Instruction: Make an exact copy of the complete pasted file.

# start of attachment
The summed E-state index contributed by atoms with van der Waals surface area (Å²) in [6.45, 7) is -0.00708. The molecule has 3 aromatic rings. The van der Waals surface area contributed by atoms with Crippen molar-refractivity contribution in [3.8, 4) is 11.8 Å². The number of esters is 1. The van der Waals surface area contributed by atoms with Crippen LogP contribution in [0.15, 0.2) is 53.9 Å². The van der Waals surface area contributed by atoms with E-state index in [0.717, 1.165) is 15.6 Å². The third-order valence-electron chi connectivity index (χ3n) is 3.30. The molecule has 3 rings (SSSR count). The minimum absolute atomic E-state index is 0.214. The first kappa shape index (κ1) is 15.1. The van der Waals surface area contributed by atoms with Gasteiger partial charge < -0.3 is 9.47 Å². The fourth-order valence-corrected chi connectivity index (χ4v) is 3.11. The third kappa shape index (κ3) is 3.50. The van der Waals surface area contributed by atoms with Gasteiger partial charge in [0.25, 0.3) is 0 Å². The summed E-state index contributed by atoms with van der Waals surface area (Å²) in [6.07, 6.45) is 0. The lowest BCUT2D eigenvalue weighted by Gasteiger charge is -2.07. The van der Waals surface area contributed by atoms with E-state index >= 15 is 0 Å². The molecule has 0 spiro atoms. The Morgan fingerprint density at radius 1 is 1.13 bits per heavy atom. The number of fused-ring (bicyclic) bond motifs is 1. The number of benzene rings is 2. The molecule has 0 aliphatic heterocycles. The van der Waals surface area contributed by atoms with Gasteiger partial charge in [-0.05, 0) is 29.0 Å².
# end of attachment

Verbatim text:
The summed E-state index contributed by atoms with van der Waals surface area (Å²) in [6.45, 7) is -0.00708. The molecule has 3 aromatic rings. The van der Waals surface area contributed by atoms with Crippen molar-refractivity contribution in [3.8, 4) is 11.8 Å². The number of esters is 1. The van der Waals surface area contributed by atoms with Crippen LogP contribution in [0.15, 0.2) is 53.9 Å². The van der Waals surface area contributed by atoms with E-state index in [0.717, 1.165) is 15.6 Å². The third-order valence-electron chi connectivity index (χ3n) is 3.30. The molecule has 3 rings (SSSR count). The minimum absolute atomic E-state index is 0.214. The first kappa shape index (κ1) is 15.1. The van der Waals surface area contributed by atoms with Gasteiger partial charge < -0.3 is 9.47 Å². The fourth-order valence-corrected chi connectivity index (χ4v) is 3.11. The third kappa shape index (κ3) is 3.50. The van der Waals surface area contributed by atoms with Gasteiger partial charge in [0.25, 0.3) is 0 Å². The summed E-state index contributed by atoms with van der Waals surface area (Å²) in [6.07, 6.45) is 0. The lowest BCUT2D eigenvalue weighted by Gasteiger charge is -2.07. The van der Waals surface area contributed by atoms with E-state index >= 15 is 0 Å². The molecule has 0 spiro atoms. The Morgan fingerprint density at radius 1 is 1.13 bits per heavy atom. The number of fused-ring (bicyclic) bond motifs is 1. The number of benzene rings is 2. The molecule has 0 aliphatic heterocycles. The van der Waals surface area contributed by atoms with Gasteiger partial charge in [-0.05, 0) is 29.0 Å².